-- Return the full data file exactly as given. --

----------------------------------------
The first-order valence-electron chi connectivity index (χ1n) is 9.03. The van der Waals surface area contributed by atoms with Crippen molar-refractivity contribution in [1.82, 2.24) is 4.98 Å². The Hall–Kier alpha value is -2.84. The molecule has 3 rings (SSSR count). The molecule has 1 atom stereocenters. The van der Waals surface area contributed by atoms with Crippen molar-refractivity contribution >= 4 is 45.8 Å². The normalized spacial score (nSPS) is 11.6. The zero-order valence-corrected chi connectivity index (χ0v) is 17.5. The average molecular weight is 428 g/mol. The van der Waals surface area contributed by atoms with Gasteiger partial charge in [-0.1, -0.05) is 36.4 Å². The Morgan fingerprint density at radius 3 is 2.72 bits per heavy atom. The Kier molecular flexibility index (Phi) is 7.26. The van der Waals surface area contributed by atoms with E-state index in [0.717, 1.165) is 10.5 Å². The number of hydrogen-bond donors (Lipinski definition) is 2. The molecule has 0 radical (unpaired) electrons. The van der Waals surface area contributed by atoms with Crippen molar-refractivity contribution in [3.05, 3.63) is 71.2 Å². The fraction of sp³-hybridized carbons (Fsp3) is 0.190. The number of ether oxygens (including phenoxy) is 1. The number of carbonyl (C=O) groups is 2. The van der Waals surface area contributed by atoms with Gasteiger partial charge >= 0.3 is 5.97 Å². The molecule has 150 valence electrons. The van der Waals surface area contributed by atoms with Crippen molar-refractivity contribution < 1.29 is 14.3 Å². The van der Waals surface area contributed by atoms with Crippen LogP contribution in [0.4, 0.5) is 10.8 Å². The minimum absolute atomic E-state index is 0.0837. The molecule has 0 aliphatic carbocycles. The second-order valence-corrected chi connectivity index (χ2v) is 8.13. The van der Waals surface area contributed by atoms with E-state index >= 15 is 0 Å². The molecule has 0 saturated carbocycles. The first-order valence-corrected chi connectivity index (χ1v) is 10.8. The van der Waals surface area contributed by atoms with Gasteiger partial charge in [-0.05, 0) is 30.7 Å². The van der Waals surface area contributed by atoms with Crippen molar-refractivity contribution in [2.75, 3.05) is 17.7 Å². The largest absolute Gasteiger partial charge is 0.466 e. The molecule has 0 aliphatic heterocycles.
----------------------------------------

The first-order valence-electron chi connectivity index (χ1n) is 9.03. The van der Waals surface area contributed by atoms with Crippen molar-refractivity contribution in [1.82, 2.24) is 4.98 Å². The Hall–Kier alpha value is -2.84. The molecule has 3 rings (SSSR count). The molecule has 1 atom stereocenters. The van der Waals surface area contributed by atoms with Crippen molar-refractivity contribution >= 4 is 45.8 Å². The normalized spacial score (nSPS) is 11.6. The zero-order valence-corrected chi connectivity index (χ0v) is 17.5. The average molecular weight is 428 g/mol. The van der Waals surface area contributed by atoms with Gasteiger partial charge in [-0.1, -0.05) is 36.4 Å². The Morgan fingerprint density at radius 3 is 2.72 bits per heavy atom. The Kier molecular flexibility index (Phi) is 7.26. The van der Waals surface area contributed by atoms with E-state index in [0.717, 1.165) is 10.5 Å². The number of hydrogen-bond donors (Lipinski definition) is 2. The molecule has 0 radical (unpaired) electrons. The van der Waals surface area contributed by atoms with Crippen molar-refractivity contribution in [3.05, 3.63) is 71.2 Å². The fraction of sp³-hybridized carbons (Fsp3) is 0.190. The number of ether oxygens (including phenoxy) is 1. The number of carbonyl (C=O) groups is 2. The van der Waals surface area contributed by atoms with Gasteiger partial charge >= 0.3 is 5.97 Å². The molecule has 150 valence electrons. The van der Waals surface area contributed by atoms with Crippen molar-refractivity contribution < 1.29 is 14.3 Å². The van der Waals surface area contributed by atoms with Crippen LogP contribution in [0.4, 0.5) is 10.8 Å². The minimum absolute atomic E-state index is 0.0837. The molecule has 0 aliphatic carbocycles. The second-order valence-corrected chi connectivity index (χ2v) is 8.13. The van der Waals surface area contributed by atoms with E-state index >= 15 is 0 Å². The molecule has 0 saturated carbocycles. The first-order valence-corrected chi connectivity index (χ1v) is 10.8. The van der Waals surface area contributed by atoms with Gasteiger partial charge in [-0.05, 0) is 30.7 Å². The van der Waals surface area contributed by atoms with Crippen molar-refractivity contribution in [2.75, 3.05) is 17.7 Å². The largest absolute Gasteiger partial charge is 0.466 e. The molecule has 0 aliphatic heterocycles.